Is Law School for You?
Students who are interested in the legal profession need to realistically look at the life and work of a lawyer and carefully analyze the time, effort, and expense of law school along with career options open to them upon graduation. Take advantage of the vast amount of information available in print or online, and visit with professionals who can assist students in discovering the breadth of career choices. Sitting in on law school classes, attending prelaw open houses or other functions, and listening to guest lectures at the UW Law School, as well as visiting other law schools and law school forums will actively engage students in the decision-making process.
Most law school deans and faculty, the Law School Admissions Council, the American Bar Association, and most universities have no officially prescribed pre-law major or concentration preference. Law Schools look for and accept students from all majors and a variety of backgrounds. Any student who anticipates applying to law school is considered a pre-law student; however, guidelines for approaching undergraduate study help prepare students for the challenges of the LSAT exam, a legal education, and the profession.
•Select a major that you enjoy; there is no wrong major for students who want to pursue law school.
•Become involved in and remain active with student organizations that relate your areas of interest.
•Register for your free account with LSAC and learn more about the law school admissions process and the LSAT.
•Choose courses that will enhance abilities in reading, writing, speaking, negotiating, and solving complex problems. Courses in American history and literature, political science, American studies, economics, ethical theory, and political philosophy also will be valuable.
•Look for internships and community volunteer service opportunities.
•Visit with UW's International Programs office, regarding study abroad, to learn about diverse cultures and international institutions and issues.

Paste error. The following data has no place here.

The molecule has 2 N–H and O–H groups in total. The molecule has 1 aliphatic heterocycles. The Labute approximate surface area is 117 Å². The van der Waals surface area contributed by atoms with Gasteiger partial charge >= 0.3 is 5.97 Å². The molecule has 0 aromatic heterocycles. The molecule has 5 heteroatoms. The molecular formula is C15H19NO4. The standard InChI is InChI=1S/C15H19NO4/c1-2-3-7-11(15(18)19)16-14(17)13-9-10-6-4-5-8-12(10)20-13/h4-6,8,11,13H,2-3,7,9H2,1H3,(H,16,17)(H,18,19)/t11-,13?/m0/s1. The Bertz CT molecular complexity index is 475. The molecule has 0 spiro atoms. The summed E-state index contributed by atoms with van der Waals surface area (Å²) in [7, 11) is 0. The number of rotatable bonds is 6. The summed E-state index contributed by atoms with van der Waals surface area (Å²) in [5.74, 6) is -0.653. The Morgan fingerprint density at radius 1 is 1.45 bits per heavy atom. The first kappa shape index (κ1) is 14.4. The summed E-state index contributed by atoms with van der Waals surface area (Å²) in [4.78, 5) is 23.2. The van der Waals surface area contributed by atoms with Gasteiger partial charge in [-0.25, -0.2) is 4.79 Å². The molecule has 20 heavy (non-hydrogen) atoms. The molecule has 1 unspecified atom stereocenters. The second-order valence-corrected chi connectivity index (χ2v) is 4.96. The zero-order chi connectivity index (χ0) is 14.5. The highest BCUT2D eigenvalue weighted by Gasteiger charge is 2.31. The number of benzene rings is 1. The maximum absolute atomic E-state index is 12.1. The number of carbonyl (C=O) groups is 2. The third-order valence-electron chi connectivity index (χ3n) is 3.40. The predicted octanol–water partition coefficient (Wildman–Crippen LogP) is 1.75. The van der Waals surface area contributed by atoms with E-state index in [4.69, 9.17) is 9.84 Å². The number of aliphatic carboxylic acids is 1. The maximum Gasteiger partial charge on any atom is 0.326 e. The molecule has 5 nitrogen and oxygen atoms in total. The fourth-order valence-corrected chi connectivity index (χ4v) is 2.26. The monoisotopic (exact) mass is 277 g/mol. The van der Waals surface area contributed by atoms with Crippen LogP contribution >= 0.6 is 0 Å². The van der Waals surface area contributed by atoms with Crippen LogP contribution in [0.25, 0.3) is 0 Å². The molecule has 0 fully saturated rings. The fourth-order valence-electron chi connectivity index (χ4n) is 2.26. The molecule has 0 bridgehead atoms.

•Foster your connections with professors and employers, as well as other supportive persons who will be able to submit letters of recommendation.
•Attend lectures offered by lawyers, judges, and government officials when they visit campus.
•Study for the LSAT.
•During the fall semester, take a mock LSAT test (the first of many that you should take this academic year).
•Write the first draft of your personal statement; then let friends, professors, family, local attorneys, and trusted persons review it for recommended edits.
•Submit the first draft of your resume to the UW Writing Center and the UW Center for Advising and Career Services for review.
•Register to take the official LSAT exam during December, February, or June of your junior year or October of your senior year. (It is possible to take the LSAT more than once--limit of taking it is three times in a two-year period. Please note that some schools will take your highest LSAT score but others will average your scores.)
•Register with the Credential Assembly Service (CAS).
•Secure at least three letters of recommendation to be submitted to the CAS.
•Begin to visit and research law schools; select at least four to apply to and learn their application deadlines.
•Take the LSAT exam in October if you did not take it during your junior year.
•Upload all required documents to CAS.
•Complete and submit your law school applications, using the school's earliest deadline.
•Research financial aid and scholarship opportunities.
•Complete the FAFSA.
•Send thank you letters to those who wrote letter of recommendation and any other who helped you with the application process.
Pre-law Advisor Michell Anderson
A&S Building, Room 152